San Clemente Daughter and Mother Team to Tell a Personal Story of Hearing Loss

Photograph by Emily J. Davis

Harper Gideons is a basketball player, a theater kid, a YouTuber, and a skier. Now the 13-year-old can add published author to the list. Along with her mother, Valli Gideons, she wrote “Now Hear This: Harper Soars With Her Magic Ears,” a funny, fact-based tale that chronicles her birth with hearing loss and her experiences with hearing aids, her “magic ears.” When she was a toddler, for example, she threw one into the gorilla cage at the zoo.

Valli: When I started writing my blog ( and getting recognized as a voice for parents with kids who are deaf and hard of hearing, I started hearing people say, “You should write a book.” I didn’t feel like I was ready to tell my story in a book. People wanted that for me, but I didn’t want it for myself.

Harper: At school, our (fourth-grade) teacher would make us answer prompts, and one of the prompts was, what makes you unique? I wrote this colorful little thing in my journal: “I’m unique because I’m deaf.” At the end of the school year, I dumped all my stuff out of my backpack, and Mom was going through the journal, reading it, and she stumbled upon that prompt. And she had a spark: “This is what I should write my book about, not my story but Harper’s story.”

Valli: It’s told in Harper’s 12-year-old voice. So when I would try to write segments of it, that’s when I would hear, “That’s just dumb. I would never speak that way.”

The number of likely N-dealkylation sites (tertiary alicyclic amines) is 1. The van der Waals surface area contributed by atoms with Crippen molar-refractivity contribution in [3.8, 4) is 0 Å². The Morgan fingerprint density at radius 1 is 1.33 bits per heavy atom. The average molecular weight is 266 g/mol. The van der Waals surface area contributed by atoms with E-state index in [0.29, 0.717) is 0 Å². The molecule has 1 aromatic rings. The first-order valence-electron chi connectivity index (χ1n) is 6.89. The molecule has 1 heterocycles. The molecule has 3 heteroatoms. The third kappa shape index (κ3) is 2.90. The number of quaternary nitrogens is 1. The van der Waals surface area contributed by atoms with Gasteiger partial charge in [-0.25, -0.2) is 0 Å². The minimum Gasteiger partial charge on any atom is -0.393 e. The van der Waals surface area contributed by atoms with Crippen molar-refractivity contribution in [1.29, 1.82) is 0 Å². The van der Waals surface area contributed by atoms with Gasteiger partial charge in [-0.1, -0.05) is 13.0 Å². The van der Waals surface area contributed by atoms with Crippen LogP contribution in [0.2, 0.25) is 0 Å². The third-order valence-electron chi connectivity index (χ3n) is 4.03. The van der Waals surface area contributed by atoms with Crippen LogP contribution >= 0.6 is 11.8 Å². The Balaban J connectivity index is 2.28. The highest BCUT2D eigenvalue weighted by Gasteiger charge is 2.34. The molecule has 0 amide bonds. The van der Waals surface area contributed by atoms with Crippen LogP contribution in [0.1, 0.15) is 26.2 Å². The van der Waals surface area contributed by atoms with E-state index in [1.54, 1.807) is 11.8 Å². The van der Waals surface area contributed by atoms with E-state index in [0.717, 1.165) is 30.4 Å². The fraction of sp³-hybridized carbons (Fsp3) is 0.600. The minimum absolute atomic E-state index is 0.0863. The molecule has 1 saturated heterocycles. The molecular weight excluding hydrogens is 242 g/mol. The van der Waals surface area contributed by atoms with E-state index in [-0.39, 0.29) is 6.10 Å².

Harper: I think if I wrote it now, the voice would be different. Me when I was 12 is way different than me when I’m 13.

Valli: We worked with an illustrator (Priscila Soares) who’s also hard of hearing and her son has cochlear implants. She’d send us a draft and Harper would go, “My mouth looks like a lizard.” Priscila is so amazing, she would laugh and say, “I don’t want your mouth to look like a lizard. I want you to love these illustrations.” So she never had any ego about changes we wanted made. It was fun.

Harper: We wanted to capture my energy when I was little. We didn’t want to make it be like a cartoon of me.

Harper: In a way, in my mind, I kept thinking this isn’t a real book. It was really weird when people asked me if they can buy it. Then people at school started coming to me asking me to autograph their book. It was bizarre. Hard to wrap your mind around.

Valli: There just wasn’t anything like it. My kids only have a few books about deaf and hard of hearing kids. The feedback I’ve gotten from parents is that their kids want to read it over and over and over. They love having a character that their kids can see themselves in. It’s also very encouraging without being sappy.

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